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    OBJECTIVE: Investigate and confirm the association between sympathoadrenal activation, endotheliopathy and poor outcome in trauma patients. BACKGROUND: The association between sympathoadrenal activation, endotheliopathy, and poor outcome in trauma has only been demonstrated in smaller patient cohorts and animal models but needs confirmation in a large independent patient cohort. METHODS: Prospective observational study of 424 trauma patients admitted to a level 1 Trauma Center. Admission plasma levels of catecholamines (adrenaline, noradrenaline) and biomarkers reflecting endothelial damage (syndecan-1, thrombomodulin, and sE-selectin) were measured and demography, injury type and severity, physiology, treatment, and mortality up till 28 days were recorded. RESULTS: Patients had a median ISS of 17 with 72% suffering from blunt injury. Adrenaline and noradrenaline correlated with syndecan-1 (r = 0.38, P < 0.001 and r = 0.23, P < 0.001, respectively) but adrenaline was the only independent predictor of syndecan-1 by multiple linear regression adjusted for age, injury severity score, Glascow Coma Scale, systolic blood pressure, base excess, platelet count, hemoglobin, prehospital plasma, and prehospital fluids (100 pg/mL higher adrenaline predicted 2.75 ng/mL higher syndecan-1, P < 0.001). By Cox analyses adjusted for age, sex, injury severity score, Glascow Coma Scale, base excess, platelet count and hemoglobin, adrenaline, and syndecan-1 were the only independent predictors of both <24-hours, 7-day and 28-day mortality (all P < 0.05). Furthermore, noradrenaline was an independent predictor of <24-hours mortality and thrombomodulin was an independent predictor of 7-day and 28-day mortality (all P < 0.05). CONCLUSIONS: We confirmed that sympathoadrenal activation was strongly and independently associated with endothelial glycocalyx and cell damage (ie, endotheliopathy) and furthermore that sympathoadrenal activation and endotheliopathy were independent predictors of mortality in trauma patients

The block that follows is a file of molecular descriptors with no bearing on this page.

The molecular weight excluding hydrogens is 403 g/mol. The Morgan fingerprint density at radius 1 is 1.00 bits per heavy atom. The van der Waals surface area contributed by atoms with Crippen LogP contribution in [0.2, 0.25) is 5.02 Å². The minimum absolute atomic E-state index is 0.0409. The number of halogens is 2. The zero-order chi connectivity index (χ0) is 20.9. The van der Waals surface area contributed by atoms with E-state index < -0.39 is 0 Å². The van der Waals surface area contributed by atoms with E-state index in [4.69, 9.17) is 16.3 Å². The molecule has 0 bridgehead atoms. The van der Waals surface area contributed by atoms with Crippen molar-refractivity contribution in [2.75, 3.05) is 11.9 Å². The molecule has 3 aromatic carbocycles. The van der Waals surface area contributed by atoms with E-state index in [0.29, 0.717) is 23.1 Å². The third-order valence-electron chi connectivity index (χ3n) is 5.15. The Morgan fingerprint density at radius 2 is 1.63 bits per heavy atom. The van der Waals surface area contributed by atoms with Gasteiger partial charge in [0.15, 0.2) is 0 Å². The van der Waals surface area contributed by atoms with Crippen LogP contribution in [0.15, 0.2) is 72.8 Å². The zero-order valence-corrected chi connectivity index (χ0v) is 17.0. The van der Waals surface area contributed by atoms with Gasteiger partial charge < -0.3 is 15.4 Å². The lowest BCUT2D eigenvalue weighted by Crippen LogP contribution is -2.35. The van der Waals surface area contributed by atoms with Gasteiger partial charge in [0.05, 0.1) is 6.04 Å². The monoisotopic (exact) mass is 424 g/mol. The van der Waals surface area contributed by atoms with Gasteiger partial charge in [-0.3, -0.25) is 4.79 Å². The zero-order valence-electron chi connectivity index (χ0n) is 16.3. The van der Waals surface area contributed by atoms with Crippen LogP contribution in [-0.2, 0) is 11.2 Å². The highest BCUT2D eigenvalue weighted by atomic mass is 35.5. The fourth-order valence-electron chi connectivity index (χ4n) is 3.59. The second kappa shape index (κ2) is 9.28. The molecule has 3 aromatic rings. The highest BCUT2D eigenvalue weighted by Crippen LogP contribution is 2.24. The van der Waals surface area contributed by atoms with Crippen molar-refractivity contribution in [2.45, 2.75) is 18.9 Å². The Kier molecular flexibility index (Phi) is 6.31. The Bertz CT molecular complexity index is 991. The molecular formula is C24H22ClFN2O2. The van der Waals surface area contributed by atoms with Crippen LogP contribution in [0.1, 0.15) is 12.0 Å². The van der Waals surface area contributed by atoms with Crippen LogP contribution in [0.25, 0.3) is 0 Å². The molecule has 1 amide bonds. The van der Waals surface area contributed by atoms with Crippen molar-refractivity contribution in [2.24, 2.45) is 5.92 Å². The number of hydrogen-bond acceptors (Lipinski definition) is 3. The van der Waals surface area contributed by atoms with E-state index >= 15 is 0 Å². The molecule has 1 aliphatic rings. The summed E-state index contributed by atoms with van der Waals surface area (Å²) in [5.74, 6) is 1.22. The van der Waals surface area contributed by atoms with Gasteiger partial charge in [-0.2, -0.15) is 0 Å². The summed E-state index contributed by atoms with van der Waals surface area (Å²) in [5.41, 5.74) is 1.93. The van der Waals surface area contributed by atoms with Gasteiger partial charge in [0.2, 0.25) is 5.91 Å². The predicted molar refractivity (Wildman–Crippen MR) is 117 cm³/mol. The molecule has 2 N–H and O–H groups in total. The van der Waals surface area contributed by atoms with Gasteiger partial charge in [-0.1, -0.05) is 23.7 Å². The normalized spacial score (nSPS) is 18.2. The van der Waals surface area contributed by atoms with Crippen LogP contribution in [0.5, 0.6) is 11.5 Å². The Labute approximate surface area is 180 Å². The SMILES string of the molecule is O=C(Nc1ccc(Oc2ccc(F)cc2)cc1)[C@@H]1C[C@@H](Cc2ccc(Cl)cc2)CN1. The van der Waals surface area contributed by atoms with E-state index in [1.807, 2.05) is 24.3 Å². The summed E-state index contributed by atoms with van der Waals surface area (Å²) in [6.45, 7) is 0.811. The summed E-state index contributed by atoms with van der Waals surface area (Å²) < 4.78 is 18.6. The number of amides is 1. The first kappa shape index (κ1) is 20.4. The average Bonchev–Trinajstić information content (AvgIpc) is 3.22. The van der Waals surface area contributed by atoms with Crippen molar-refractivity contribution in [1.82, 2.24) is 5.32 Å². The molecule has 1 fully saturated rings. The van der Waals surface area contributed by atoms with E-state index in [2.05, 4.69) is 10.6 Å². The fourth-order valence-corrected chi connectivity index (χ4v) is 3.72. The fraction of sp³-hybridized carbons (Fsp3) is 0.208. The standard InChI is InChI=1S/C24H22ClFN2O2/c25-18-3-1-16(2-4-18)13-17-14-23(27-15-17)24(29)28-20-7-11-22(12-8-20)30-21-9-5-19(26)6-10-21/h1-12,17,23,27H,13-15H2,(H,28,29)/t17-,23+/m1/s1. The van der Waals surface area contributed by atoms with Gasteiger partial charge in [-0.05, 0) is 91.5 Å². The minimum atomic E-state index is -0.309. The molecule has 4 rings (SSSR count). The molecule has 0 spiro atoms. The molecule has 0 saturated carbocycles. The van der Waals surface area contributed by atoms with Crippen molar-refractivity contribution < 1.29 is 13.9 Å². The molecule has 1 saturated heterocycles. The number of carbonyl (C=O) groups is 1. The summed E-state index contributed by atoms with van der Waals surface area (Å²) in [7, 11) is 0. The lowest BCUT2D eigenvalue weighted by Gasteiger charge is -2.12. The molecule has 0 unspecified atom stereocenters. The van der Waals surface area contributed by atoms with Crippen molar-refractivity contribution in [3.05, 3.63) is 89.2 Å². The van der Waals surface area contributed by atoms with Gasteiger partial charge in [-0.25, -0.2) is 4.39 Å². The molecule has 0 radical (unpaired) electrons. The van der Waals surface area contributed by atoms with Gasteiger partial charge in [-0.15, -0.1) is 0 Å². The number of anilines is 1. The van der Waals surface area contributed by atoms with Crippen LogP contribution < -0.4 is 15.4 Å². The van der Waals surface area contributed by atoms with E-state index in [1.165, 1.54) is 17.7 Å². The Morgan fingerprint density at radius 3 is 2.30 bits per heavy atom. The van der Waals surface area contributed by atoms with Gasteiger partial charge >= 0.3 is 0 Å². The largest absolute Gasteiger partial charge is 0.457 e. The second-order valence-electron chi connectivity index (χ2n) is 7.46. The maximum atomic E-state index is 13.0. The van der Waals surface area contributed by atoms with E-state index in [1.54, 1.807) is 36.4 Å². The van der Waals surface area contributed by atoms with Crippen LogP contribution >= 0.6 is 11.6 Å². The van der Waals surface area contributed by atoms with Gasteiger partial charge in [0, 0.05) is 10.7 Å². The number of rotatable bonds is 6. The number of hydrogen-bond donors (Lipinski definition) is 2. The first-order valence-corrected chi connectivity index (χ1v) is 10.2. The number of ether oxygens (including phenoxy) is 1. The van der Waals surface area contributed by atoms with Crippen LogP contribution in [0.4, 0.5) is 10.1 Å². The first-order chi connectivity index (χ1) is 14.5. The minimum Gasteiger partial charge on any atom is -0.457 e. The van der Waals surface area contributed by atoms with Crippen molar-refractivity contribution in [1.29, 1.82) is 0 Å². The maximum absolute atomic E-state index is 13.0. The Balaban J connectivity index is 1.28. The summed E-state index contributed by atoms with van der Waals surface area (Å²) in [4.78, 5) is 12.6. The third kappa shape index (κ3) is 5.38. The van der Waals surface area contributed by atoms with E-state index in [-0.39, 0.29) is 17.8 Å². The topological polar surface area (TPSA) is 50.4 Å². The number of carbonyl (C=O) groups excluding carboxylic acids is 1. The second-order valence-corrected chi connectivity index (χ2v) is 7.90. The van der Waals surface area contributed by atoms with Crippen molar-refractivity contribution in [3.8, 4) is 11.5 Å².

Exercise training induces depot-specific adaptations to white and brown adipose tissue

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    Exercise affects whole-body metabolism through adaptations to various tissues, including adipose tissue (AT). Recent studies investigated exercise-induced adaptations to AT, focusing on inguinal white adipose tissue (WAT), perigonadal WAT, and interscapular brown adipose tissue (iBAT). Although these AT depots play important roles in metabolism, they account for only ∼50% of the AT mass in a mouse. Here, we investigated the effects of 3 weeks of exercise training on all 14 AT depots. Exercise induced depot-specific effects in genes involved in mitochondrial activity, glucose metabolism, and fatty acid uptake and oxidation in each adipose tissue (AT) depot. These data demonstrate that exercise training results in unique responses in each AT depot; identifying the depot-specific adaptations to AT in response to exercise is essential to determine how AT contributes to the overall beneficial effect of exercise11425439This work was supported by National Institutes of Health grants R01-HL138738 and K01-DK105109 (to K.I.S.), R01-DK099511 (to L.J.G.), and 5P30 DK36836 (Joslin Diabetes Center DRC). The authors thank Nathan Makarewicz for editorial contribution

    Alternative approach to b>sγb->s \gamma in the uMSSM

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    The gluino contributions to the C7,8C'_{7,8} Wilson coefficients for b>sγb->s \gamma are calculated within the unconstrained MSSM. New stringent bounds on the δ23RL\delta^{RL}_{23} and δ23RR\delta^{RR}_{23} mass insertion parameters are obtained in the limit in which the SM and SUSY contributions to C7,8C_{7,8} approximately cancel. Such a cancellation can plausibly appear within several classes of SUSY breaking models in which the trilinear couplings exhibit a factorized structure proportional to the Yukawa matrices. Assuming this cancellation takes place, we perform an analysis of the b>sγb->s \gamma decay. We show that in a supersymmetric world such an alternative is reasonable and it is possible to saturate the b>sγb->s \gamma branching ratio and produce a CP asymmetry of up to 20%, from only the gluino contribution to C7,8C'_{7,8} coefficients. Using photon polarization a LR asymmetry can be defined that in principle allows for the C7,8C_{7,8} and C7,8C'_{7,8} contributions to the b>sγb->s \gamma decay to be disentangled. In this scenario no constraints on the ``sign of μ\mu'' can be derived.Comment: LaTeX2e, 23 pages, 7 ps figure, needs package epsfi